Mary, The Rose of Tralee

The Rose of Tralee lived in Brogue Lane, a busy hive of brogue-makers who lived and worked there. There, in a thatched cabin, Mary lived with her parents, two sisters Brigid and Ellen, and a young brother Willie. Mary was a great beauty. She was dark with large lustrous eyes. When she was about seventeen she was employed as a kitchen-maid to the Mulchinock family.

The Mulchinock family were wealthy merchants, when Mary O'Connor was accepted in its kitchen, the master of the house had died and his widow, Margaret Mulchinock, ruled the house with her sons William Pembroke, Edward and Henry and her married daughter, Maria.

Margaret's daughter, Maria, seeing that Mary O'Connor was intelligent and kind to her children chose her as children's maid for little Anne and Margaret. By this time William Mulchinock, however, was becoming a dreamer, a good-for-nothing and what was worse in the eyes of the family, a poet. After a spell away, William returned to family and was soon partaking in the usual pastimes that occupied wealthy young gentlemen of the time. One such pastime was the October fair of Ballinasloe. It was there at a Ball that he met Alice Keogh. Despite his protestations of love to Alice, however, William soon returned back home again.

Back at home, William was ushered into the nursery to see the children, Anne and Margaret. They ran to him to be lifted up. But somehow William was not heeding them. He was gazing instead at a wonderful pair of eyes that had utterly transfixed him. There was some power in them which held him there looking at her. Such lovely dark hair too and skin so delicately white. She was so calm and self-possessed, so graceful, that all he could do was to draw his breath in uneven gasps and stare and wonder.

He saw Mary again next day, sitting by the well with the children. This well was in a field a little distance to the west of the house in a great open space with a splendid view of the mountains and the sea. Day after day he met her there. Sometimes he waited for her outside West Villa and they would walk down lover's lane and cross the fields . It was children's recreation time they loved to play about the well.

As the weeks went on they would wander to the dance platform in Clahane at the top of the glen. Mary, though modest and retiring, had innumerable friends who smiled on the happy couple and wished them well. Then amid many a cheer and many a deferential nod they would take the floor and go up the middle and down again.

Winter came and with it the snow. Often in those winter evenings Mary brought William back with her to her own home in Brogue Lane, where he met her hardworking father and mother. The only cloud on the horizon of their love was that his family disapproved of the relationship after all Mary was a Catholic peasant, and the Mulchinock's were staunch members of the Protestant Church of Ireland. One night beneath a silvery moon the lovers paused for a few moments to gaze at each other, and then suddenly taking her in his arms he asked her to marry him. Mary told him however that though she loved him very much and would dare all to stand by his side before Dean McEnnery down in the Chapel, yet she knew such a marriage could never be it would eventually make him rue the day he had ever met her.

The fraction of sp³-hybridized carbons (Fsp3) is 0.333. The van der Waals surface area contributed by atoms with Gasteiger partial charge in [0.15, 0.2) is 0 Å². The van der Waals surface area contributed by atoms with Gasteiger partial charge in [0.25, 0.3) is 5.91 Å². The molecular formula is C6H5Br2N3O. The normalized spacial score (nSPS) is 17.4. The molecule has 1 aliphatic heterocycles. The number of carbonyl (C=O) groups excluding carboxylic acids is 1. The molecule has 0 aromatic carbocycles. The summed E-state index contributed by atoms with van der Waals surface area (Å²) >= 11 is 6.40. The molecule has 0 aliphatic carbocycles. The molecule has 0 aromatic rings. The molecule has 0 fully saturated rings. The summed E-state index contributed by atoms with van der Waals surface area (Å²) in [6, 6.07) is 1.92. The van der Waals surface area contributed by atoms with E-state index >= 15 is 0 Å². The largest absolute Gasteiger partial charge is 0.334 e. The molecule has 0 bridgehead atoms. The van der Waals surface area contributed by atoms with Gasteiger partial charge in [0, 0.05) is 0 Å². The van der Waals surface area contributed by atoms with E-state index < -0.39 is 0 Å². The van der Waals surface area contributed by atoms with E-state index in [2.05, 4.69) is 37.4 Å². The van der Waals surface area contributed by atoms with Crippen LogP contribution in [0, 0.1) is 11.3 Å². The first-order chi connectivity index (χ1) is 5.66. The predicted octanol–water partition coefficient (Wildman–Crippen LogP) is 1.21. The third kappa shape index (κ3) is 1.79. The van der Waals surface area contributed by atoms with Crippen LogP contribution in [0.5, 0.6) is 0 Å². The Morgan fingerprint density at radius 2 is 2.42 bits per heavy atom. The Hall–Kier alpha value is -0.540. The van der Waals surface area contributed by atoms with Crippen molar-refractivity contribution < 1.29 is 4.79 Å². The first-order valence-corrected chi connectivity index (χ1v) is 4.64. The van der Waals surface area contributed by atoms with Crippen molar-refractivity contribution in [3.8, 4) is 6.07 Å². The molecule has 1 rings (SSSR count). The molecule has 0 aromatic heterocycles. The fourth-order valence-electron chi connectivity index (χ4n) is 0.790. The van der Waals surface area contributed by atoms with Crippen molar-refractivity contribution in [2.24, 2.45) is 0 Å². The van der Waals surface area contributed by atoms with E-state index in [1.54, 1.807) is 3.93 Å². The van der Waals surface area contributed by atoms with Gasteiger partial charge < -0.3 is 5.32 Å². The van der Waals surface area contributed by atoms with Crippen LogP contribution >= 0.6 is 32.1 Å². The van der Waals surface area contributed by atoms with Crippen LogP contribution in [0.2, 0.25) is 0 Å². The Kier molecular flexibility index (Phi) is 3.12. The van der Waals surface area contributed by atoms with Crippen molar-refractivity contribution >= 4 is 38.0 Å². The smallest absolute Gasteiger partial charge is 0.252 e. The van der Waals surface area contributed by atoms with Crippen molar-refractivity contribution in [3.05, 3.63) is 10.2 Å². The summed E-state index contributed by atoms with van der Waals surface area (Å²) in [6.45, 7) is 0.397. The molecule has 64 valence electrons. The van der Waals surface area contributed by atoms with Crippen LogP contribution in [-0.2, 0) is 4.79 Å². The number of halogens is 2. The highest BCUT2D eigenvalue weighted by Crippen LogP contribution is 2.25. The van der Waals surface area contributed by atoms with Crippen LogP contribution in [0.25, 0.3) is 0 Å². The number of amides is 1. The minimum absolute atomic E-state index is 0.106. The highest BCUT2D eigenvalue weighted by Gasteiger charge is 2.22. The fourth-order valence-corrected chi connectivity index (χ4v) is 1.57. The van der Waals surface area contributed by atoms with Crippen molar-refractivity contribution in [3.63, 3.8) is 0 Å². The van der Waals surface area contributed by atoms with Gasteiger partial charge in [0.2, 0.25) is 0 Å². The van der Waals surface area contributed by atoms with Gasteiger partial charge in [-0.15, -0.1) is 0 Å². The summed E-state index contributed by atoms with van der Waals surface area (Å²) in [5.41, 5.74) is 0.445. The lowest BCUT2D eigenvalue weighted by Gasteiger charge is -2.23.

Thus the months passed. His thoughts were a jumbled mass about nothing in particular, except well - Mary. He wondered if he could make her see sense and marry him. On a particular evening they stood at the stile by the well. The sun was setting in a blaze of glory beneath the sea; the young moon had just come above the mountain and all the valley was hushed. And then for the first time he sang for her those lovely words:

The pale moon was rising above the green mountains,
The sun was declining beneath the blue sea;
When I strayed with my love by the pure crystal fountain,
That stands in the beautiful Vale of Tralee.
She was lovely and fair as the rose of the summer,
Yet 'twas not her beauty alone that won me;
Oh no, 'twas the truth in her eyes ever dawning,
that made me love Mary, the Rose of Tralee.

The cool shades of evening their mantle were spreading,
And Mary all smiling was listening to me;
The moon through the valley her pale rays was shedding,
When I won the heart of the Rose of Tralee.
Though lovely and fair as the Rose of the summer,
Yet 'twas not her beauty alone that won me;
Oh no, 'twas the truth in her eyes ever dawning,
that made me love Mary, the Rose of Tralee.

'Oh William it's the most beautiful song I've ever heard in my life,' she said at length, 'Listen, will you marry me?' William said.
'I'll give you my answer tomorrow evening after the counselors's meeting,' she replied.

Next evening Dan O'Connell held a political meeting in Denny street. In the forthcoming election, Maurice O'Connell, Dan's son, was to contest the seat. Tens of thousands came from all parts of Kerry and beyond, some in marching order with many here and there brandishing a pike or rusty sword, Mulchinock was leader of one of the repealer contingents.

On this evening as Mulchinock passed, one of the repealers shouted at a little man called Leggett, 'Leggett, will you be Pope's Legate?' Pope was a leading Repealer of the time who came from Causeway. Leggett, whose patience was well-nigh exhausted, made a run at his tormentor with a pike. His tormentor to defend himself made a thrust at Leggett with a rusty sword, wounding him seriously. Mulchinock saw what happened but did not realize its gravity. He was more than astonished however when Captain Fairfield with some of the dragoons approached him later and warned him that if Leggett died he, Mulchinock, would be held responsible.